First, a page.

If you find yourself overwhelmed with debts and are considering filing a bankruptcy in Ontario, there are some things that you need to know first. Here are some of the most common questions that people ask us about this process.
What are the pros and cons of filing for bankruptcy in Ontario?
Obviously, the biggest “pro” of bankruptcy is that you get to replace a pile of debts with a clean financial start. The collection calls stop, the debt goes away, and your wages stop suffering from garnishment. Not all debts go away, but the majority of them do. However, it is important to know how much of your individual debt will go away.
The other side of this coin is that you could lose a significant portion of your assets, and your credit score will take a major hit that will take the better part of a decade to go away.
Will I lose all of my assets?
Part of the bankruptcy process includes surrendering your assets to a Trustee. Ontario bankruptcy law provides a list of exempt items – which means that you won’t be left with absolutely nothing. Most of your household and personal belongings fall on that list, as well as the tools that you use to bring in income. There is also protection if your home equity falls below a certain level ($10,000 as of 2015).
What assets are exempt from seizure?
In Ontario, a person filing bankruptcy in 2017 is allowed to keep these items:
- All of your clothing
- $11,300 worth of tools that you use to earn income
- $13,150 worth of appliances and furnishings
- $6,600 for a car, truck or other motor vehicle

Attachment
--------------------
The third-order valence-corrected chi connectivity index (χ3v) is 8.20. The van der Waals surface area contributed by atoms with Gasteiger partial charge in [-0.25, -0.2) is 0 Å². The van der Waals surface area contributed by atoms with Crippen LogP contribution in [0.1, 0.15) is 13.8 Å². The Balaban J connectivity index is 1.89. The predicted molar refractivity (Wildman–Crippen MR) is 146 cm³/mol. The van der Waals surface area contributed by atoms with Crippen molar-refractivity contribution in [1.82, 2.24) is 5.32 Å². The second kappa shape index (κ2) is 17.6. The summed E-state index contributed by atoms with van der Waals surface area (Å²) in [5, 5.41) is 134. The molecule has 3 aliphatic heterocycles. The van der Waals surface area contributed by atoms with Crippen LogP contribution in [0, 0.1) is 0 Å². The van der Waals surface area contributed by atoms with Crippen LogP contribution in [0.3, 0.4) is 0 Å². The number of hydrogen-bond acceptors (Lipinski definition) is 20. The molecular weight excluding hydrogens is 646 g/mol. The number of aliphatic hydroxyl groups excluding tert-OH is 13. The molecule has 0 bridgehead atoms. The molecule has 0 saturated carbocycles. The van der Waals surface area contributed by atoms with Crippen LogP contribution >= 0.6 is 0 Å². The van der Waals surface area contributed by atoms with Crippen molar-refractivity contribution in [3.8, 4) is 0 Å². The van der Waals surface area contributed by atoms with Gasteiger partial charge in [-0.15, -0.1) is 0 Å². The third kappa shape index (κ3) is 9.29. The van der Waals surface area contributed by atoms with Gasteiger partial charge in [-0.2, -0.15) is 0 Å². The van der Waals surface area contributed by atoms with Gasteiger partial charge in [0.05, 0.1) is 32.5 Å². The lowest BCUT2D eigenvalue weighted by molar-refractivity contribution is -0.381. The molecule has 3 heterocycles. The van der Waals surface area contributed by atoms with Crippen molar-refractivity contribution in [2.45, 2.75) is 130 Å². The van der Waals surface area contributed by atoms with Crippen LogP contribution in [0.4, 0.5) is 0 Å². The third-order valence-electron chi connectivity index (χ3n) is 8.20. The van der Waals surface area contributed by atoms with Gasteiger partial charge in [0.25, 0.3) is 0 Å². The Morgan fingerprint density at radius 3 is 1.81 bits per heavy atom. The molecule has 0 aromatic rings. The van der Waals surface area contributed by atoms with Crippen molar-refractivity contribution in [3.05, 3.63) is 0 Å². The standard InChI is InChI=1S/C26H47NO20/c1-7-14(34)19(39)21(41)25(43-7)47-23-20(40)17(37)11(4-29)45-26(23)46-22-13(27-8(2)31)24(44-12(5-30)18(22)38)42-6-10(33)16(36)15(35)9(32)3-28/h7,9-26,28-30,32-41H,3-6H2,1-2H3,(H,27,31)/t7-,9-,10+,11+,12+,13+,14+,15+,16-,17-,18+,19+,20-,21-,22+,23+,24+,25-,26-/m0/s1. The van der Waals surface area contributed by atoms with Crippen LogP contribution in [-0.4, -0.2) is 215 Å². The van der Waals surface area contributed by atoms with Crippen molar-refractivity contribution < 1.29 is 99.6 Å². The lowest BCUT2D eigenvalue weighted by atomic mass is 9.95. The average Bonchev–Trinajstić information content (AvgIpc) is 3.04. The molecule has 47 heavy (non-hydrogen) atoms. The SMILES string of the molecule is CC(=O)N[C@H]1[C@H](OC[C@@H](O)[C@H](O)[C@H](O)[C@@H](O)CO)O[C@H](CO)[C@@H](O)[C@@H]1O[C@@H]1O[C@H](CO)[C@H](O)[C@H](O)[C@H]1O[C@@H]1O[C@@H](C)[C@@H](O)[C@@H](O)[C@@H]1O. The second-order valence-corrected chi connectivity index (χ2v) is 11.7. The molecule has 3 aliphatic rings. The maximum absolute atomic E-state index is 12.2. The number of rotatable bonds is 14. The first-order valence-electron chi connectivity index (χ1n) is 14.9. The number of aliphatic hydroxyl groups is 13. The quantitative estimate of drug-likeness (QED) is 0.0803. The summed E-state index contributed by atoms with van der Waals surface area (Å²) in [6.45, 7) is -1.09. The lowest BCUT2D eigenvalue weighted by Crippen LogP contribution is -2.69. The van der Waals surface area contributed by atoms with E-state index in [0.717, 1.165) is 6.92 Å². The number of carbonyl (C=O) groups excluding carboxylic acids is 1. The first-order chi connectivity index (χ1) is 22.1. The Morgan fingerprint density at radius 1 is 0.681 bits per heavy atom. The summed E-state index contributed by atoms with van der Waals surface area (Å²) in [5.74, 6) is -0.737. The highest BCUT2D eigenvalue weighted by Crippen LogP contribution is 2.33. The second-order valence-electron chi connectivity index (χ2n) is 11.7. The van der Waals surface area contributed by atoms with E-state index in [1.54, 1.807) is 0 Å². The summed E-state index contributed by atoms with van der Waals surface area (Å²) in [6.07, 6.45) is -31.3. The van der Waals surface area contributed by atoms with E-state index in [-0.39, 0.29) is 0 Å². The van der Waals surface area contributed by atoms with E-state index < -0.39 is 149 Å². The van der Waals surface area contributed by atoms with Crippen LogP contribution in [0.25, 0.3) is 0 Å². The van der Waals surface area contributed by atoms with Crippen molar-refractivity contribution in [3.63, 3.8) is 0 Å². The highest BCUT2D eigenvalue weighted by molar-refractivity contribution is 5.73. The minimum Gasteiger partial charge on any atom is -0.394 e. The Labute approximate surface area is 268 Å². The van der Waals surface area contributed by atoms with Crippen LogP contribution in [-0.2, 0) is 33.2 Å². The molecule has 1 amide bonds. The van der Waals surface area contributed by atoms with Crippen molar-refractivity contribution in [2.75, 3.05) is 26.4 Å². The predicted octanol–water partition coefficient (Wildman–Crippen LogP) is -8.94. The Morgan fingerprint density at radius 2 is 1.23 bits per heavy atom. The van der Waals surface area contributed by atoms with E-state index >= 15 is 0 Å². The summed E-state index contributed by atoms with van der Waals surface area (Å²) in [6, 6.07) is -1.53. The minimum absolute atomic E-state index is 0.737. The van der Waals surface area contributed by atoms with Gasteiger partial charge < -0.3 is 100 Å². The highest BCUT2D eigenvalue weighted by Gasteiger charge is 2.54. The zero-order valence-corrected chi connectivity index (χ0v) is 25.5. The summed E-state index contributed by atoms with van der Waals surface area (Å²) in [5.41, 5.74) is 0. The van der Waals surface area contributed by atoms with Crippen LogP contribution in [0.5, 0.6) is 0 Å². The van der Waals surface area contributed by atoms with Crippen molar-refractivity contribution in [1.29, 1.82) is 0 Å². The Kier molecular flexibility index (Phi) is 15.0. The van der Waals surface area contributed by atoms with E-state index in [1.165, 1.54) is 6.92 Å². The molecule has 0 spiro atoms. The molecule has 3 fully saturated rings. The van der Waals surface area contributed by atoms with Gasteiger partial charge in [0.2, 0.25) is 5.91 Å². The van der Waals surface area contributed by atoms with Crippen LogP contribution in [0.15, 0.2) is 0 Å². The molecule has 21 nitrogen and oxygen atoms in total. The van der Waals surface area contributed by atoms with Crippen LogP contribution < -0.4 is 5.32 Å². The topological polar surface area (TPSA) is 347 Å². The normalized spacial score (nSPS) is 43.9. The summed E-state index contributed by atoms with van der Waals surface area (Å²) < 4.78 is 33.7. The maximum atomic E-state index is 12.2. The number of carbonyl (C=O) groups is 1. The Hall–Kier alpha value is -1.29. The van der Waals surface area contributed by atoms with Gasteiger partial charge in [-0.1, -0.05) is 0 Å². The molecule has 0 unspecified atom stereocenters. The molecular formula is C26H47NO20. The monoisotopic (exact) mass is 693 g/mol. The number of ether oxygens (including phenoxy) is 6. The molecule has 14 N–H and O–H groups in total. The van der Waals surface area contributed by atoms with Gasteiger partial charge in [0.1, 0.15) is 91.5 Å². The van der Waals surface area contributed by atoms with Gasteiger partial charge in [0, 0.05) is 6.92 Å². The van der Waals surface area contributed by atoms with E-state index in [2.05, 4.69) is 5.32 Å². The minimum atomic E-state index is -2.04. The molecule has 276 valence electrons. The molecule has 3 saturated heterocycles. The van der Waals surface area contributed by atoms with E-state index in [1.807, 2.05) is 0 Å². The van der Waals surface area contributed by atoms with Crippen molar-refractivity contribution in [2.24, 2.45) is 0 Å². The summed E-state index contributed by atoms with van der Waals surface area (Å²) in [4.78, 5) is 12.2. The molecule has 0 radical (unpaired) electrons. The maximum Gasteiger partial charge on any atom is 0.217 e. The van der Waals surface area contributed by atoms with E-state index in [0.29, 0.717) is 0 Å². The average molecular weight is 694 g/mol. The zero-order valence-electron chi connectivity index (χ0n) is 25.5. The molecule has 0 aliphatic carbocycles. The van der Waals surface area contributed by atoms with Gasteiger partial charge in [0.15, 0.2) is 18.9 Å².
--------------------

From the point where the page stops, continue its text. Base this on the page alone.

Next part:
- Some life insurance policies, most pension plans and all RRSPs (although recent contributions may be forfeited)
When it comes to deciding how much your assets are worth, Ontario law provides for calculating the fair value, or how much you would get if you sold it at a yard sale. So that $600 flat screen would probably only bring in $100 or $150, and it is this “fair value” that goes to your exemption total. Most people keep all of their assets when they go through bankruptcy.
Will I lose my house?
Unless you have a significant amount of equity in your home, you usually get to keep it. However, if you do have a lot of equity, this is something you would want to discuss with your Trustee before declaring bankruptcy.
What about my car?
In most cases, you get to keep your car too. If you have a lease or a car loan, you just keep making your payments each month. If you own it free and clear, you can keep one vehicle with a value up to $6,600. If your car has a fair value above that, there are other alternatives that you can use to keep it.
What happens to my credit rating?
Credit bureaus find out when you file for bankruptcy in Ontario, and this goes on your credit report for six years after discharge – or 14 years after discharge if it’s a second bankruptcy. Lenders will see you as a high risk, and it will be very difficult for you to get credit in the future. The interest rates that you will have to pay to get that credit will also be quite high.
What happens to my spouse’s assets and wages?
If your debts are just yours (instead of joint debts), then your spouse should see no effect on his or her credit rating. Any joint assets will go into half-liquidation for the part that you own, and if you have any joint debts, they become solely the responsibility of your spouse. Because so many people have joint assets and debts in marriage, though, it is good to go over this with a Trustee before declaring bankruptcy.
You should talk to a bankruptcy Trustee to learn information specific to your current situation. A consumer proposal can take care of the situation with significantly less impact on your credit history and profile than a bankruptcy, so if your equity is right and you can complete your proposal, that may be the right way to go.